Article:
A Systematic Review of Randomized Controlled Trials of Different Types of Patch Materials During Carotid Endarterectomy
Section Editor: Graeme J. Hankey MD, FRCP
Patch angioplasty performed during carotid endarterectomy may reduce the risk of re-stenosis and consequently reduce the long-term risk of recurrent stroke. However, there is uncertainty as to the optimal patch material.
We sought to determine whether any particular patch material was associated with a lower risk of perioperative and/or long-term complications than any other.
Two reviewers independently searched MEDLINE (1996 to April 2003), EMBASE (1980 to 2002), and Index to Scientific and Technical Proceedings (1980 to 1994). We also searched the Stroke Group trials register (April 2003), hand-searched 13 relevant journals up to 2002, and searched the reference lists of articles identified.
We sought to identify all randomized and quasi randomized trials in which one type of carotid patch was compared with another.
Data Collection and Analysis
Thirty-day and long-term risks of stroke, death, restenosis (>50%), and wound complications were independently extracted by 2 reviewers (R.B., K.R.). Proportional risk reductions were calculated using the Peto method. Heterogeneity between trial results was tested using the standard χ2 test.
Eight trials (1480 operations) were included in the review. Four compared vein to polytetrafluoroethylene (PTFE) closure, 3 compared vein to Dacron, and 1 compared PTFE with Dacron. There were several flaws in the trials. Three failed to use adequate randomization techniques. Three failed to perform blind follow-up and 1 study used heparin reversal at the end of surgery in 30% of their synthetic closures but none of their vein closure patients.
Figure 1 summarizes the results. The absolute risks of perioperative stroke (1.7%, 19/1122), death (1.1%, 12/1122) and combined stroke and death (2.4%, 27/1122) were all very low, and consequently it was not possible to determine reliably whether there was any difference between the vein and Dacron patches for perioperative stroke, death, and arterial complications. During follow-up of >1 year, no difference was shown between the 2 types of patch for the risk of stroke, death, or arterial restenosis. However, there were significantly fewer pseudoaneurysms associated with synthetic patches than vein (odds ratio, 0.07; 95% confidence interval, 0.02 to 0.49). However, the clinical significance of this finding is uncertain because of small numbers and poor definitions of pseudoaneurysm. One study compared Hemoshield Dacron and PTFE patches. PTFE was associated with a lower risk of combined stroke and transient ischemic attack (P=0.03) and restenosis at 30 days (P=0.01), and perioperative stroke (P=0.06).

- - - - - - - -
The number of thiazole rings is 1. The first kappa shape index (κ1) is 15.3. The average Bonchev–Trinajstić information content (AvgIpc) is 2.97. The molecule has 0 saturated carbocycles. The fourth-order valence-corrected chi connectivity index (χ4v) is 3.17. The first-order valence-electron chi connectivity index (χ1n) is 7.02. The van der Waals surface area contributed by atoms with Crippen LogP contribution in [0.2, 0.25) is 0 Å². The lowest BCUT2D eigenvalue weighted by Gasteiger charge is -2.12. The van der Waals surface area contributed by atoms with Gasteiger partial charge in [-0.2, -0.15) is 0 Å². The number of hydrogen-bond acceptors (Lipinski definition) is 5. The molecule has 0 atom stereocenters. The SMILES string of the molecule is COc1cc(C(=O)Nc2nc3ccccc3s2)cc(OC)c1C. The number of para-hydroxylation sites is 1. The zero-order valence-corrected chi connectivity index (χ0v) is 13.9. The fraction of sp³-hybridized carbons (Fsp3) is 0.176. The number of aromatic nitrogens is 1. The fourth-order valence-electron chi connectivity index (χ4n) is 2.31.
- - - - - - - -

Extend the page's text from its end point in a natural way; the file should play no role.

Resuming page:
Implications for Practice
This review found no differences in the risks of perioperative or long-term stroke, death, or local complications experienced by patients receiving synthetic or venous patches. There is still little evidence to guide surgeons on which patch material to use. Synthetic patches do spare the morbidity associated with vein harvesting and leave vein for future bypass grafting. However, PTFE may increase the operation time because of increased bleeding. There is limited evidence that PTFE has a lower 30-day stroke, transient ischemic attack, and restenosis rate than Hemoshield Dacron.
Implications for Research
The risk of major arterial complications such as rupture or infection was very low in both treatment groups in all trials. Any trials designed to detect a reduction in risk would, therefore, need to be very large, and differences in risks between patch types are likely to be small.
Note: The full text of this review is available in the Cochrane Library (for subscribers http://www3.interscience.wiley.com/cgi-bin/mrwhome/106568753/HOME). The full article should be cited as: Bond R, Rerkasem K, Naylor R, Rothwell PM. Patches of different types for carotid patch angioplasty. Cochrane Database Syst Rev. 2004, Issue 2.
- Received October 19, 2004.
- Accepted October 22, 2004.